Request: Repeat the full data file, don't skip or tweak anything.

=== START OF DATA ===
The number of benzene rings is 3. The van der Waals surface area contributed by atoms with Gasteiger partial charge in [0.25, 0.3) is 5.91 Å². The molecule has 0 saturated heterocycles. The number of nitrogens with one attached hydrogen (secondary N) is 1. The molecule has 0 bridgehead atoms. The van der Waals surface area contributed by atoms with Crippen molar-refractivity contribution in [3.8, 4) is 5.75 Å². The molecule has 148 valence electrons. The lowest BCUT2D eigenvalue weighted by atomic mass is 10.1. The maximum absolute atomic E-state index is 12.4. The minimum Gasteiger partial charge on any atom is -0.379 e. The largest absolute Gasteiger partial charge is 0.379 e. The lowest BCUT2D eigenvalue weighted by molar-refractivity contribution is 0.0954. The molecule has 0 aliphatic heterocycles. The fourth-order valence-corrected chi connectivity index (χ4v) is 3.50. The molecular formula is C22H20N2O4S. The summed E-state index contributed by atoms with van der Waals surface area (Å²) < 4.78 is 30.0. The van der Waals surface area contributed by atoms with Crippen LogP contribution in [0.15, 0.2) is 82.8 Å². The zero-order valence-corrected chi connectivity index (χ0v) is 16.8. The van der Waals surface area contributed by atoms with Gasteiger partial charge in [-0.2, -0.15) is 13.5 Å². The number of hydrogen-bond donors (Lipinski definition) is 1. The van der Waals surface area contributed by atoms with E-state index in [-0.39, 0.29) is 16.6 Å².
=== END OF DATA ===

The number of benzene rings is 3. The van der Waals surface area contributed by atoms with Gasteiger partial charge in [0.25, 0.3) is 5.91 Å². The molecule has 0 saturated heterocycles. The number of nitrogens with one attached hydrogen (secondary N) is 1. The molecule has 0 bridgehead atoms. The van der Waals surface area contributed by atoms with Crippen molar-refractivity contribution in [3.8, 4) is 5.75 Å². The molecule has 148 valence electrons. The lowest BCUT2D eigenvalue weighted by atomic mass is 10.1. The maximum absolute atomic E-state index is 12.4. The minimum Gasteiger partial charge on any atom is -0.379 e. The largest absolute Gasteiger partial charge is 0.379 e. The lowest BCUT2D eigenvalue weighted by molar-refractivity contribution is 0.0954. The molecule has 0 aliphatic heterocycles. The fourth-order valence-corrected chi connectivity index (χ4v) is 3.50. The molecular formula is C22H20N2O4S. The summed E-state index contributed by atoms with van der Waals surface area (Å²) < 4.78 is 30.0. The van der Waals surface area contributed by atoms with Crippen LogP contribution in [0.15, 0.2) is 82.8 Å². The zero-order valence-corrected chi connectivity index (χ0v) is 16.8. The van der Waals surface area contributed by atoms with Gasteiger partial charge in [-0.2, -0.15) is 13.5 Å². The number of hydrogen-bond donors (Lipinski definition) is 1. The van der Waals surface area contributed by atoms with E-state index in [-0.39, 0.29) is 16.6 Å².